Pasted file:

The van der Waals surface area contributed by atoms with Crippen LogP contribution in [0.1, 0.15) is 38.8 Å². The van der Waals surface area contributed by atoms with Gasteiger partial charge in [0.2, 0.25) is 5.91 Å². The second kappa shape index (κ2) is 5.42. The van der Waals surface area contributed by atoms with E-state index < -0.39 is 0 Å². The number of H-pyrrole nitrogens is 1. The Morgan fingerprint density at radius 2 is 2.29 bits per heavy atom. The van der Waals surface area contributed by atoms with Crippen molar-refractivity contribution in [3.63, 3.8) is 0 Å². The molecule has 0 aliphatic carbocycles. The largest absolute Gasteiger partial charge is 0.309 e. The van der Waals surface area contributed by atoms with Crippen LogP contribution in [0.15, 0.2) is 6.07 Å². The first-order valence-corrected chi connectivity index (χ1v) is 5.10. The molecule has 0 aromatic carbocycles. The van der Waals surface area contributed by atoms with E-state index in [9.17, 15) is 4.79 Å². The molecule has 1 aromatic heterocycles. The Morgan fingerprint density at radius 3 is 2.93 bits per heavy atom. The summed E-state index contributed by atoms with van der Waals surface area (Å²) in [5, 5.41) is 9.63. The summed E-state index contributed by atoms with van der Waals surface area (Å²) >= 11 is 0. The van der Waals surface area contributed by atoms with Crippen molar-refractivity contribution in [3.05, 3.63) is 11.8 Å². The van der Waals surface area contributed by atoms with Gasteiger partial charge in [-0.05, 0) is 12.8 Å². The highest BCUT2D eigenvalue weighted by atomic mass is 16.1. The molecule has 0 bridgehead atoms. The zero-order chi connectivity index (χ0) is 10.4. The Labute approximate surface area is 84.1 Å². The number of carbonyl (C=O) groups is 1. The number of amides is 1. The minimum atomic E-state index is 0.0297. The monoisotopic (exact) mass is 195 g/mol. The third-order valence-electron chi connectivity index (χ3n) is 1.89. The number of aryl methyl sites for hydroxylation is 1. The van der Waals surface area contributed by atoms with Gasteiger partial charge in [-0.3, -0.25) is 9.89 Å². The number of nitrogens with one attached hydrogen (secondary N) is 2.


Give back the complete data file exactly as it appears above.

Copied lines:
The van der Waals surface area contributed by atoms with Crippen LogP contribution in [0.1, 0.15) is 38.8 Å². The van der Waals surface area contributed by atoms with Gasteiger partial charge in [0.2, 0.25) is 5.91 Å². The second kappa shape index (κ2) is 5.42. The van der Waals surface area contributed by atoms with E-state index < -0.39 is 0 Å². The number of H-pyrrole nitrogens is 1. The Morgan fingerprint density at radius 2 is 2.29 bits per heavy atom. The van der Waals surface area contributed by atoms with Crippen molar-refractivity contribution in [3.63, 3.8) is 0 Å². The molecule has 0 aliphatic carbocycles. The largest absolute Gasteiger partial charge is 0.309 e. The van der Waals surface area contributed by atoms with Crippen LogP contribution in [0.15, 0.2) is 6.07 Å². The first-order valence-corrected chi connectivity index (χ1v) is 5.10. The molecule has 0 aromatic carbocycles. The van der Waals surface area contributed by atoms with E-state index in [9.17, 15) is 4.79 Å². The molecule has 1 aromatic heterocycles. The Morgan fingerprint density at radius 3 is 2.93 bits per heavy atom. The summed E-state index contributed by atoms with van der Waals surface area (Å²) in [5, 5.41) is 9.63. The summed E-state index contributed by atoms with van der Waals surface area (Å²) >= 11 is 0. The van der Waals surface area contributed by atoms with Crippen molar-refractivity contribution in [3.05, 3.63) is 11.8 Å². The van der Waals surface area contributed by atoms with Gasteiger partial charge in [-0.05, 0) is 12.8 Å². The highest BCUT2D eigenvalue weighted by atomic mass is 16.1. The molecule has 0 bridgehead atoms. The zero-order chi connectivity index (χ0) is 10.4. The Labute approximate surface area is 84.1 Å². The number of carbonyl (C=O) groups is 1. The number of amides is 1. The minimum atomic E-state index is 0.0297. The monoisotopic (exact) mass is 195 g/mol. The third-order valence-electron chi connectivity index (χ3n) is 1.89. The number of aryl methyl sites for hydroxylation is 1. The van der Waals surface area contributed by atoms with Gasteiger partial charge in [-0.3, -0.25) is 9.89 Å². The number of nitrogens with one attached hydrogen (secondary N) is 2.